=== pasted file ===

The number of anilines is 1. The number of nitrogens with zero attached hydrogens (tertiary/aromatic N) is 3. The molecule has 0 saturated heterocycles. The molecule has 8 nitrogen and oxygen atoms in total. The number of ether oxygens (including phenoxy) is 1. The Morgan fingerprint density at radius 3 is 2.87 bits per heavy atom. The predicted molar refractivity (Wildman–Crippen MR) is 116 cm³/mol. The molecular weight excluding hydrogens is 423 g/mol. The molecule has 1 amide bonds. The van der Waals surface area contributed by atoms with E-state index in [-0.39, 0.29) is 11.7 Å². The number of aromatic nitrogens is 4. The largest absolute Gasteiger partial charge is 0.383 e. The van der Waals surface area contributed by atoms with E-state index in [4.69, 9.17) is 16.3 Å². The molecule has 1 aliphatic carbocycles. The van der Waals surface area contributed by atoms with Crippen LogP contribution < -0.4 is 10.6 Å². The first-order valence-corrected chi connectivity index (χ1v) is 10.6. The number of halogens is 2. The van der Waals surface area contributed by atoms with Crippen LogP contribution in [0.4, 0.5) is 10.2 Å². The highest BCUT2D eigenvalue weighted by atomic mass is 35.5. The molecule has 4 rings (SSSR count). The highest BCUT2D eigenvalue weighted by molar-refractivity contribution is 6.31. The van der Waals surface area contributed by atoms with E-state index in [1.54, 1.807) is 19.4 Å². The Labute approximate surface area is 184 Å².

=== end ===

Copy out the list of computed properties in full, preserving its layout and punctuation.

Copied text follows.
The number of anilines is 1. The number of nitrogens with zero attached hydrogens (tertiary/aromatic N) is 3. The molecule has 0 saturated heterocycles. The molecule has 8 nitrogen and oxygen atoms in total. The number of ether oxygens (including phenoxy) is 1. The Morgan fingerprint density at radius 3 is 2.87 bits per heavy atom. The predicted molar refractivity (Wildman–Crippen MR) is 116 cm³/mol. The molecular weight excluding hydrogens is 423 g/mol. The molecule has 1 amide bonds. The van der Waals surface area contributed by atoms with E-state index in [-0.39, 0.29) is 11.7 Å². The number of aromatic nitrogens is 4. The largest absolute Gasteiger partial charge is 0.383 e. The van der Waals surface area contributed by atoms with E-state index in [4.69, 9.17) is 16.3 Å². The molecule has 1 aliphatic carbocycles. The van der Waals surface area contributed by atoms with Crippen LogP contribution < -0.4 is 10.6 Å². The first-order valence-corrected chi connectivity index (χ1v) is 10.6. The number of halogens is 2. The van der Waals surface area contributed by atoms with Crippen LogP contribution in [0.4, 0.5) is 10.2 Å². The highest BCUT2D eigenvalue weighted by atomic mass is 35.5. The molecule has 4 rings (SSSR count). The highest BCUT2D eigenvalue weighted by molar-refractivity contribution is 6.31. The van der Waals surface area contributed by atoms with E-state index in [1.54, 1.807) is 19.4 Å². The Labute approximate surface area is 184 Å².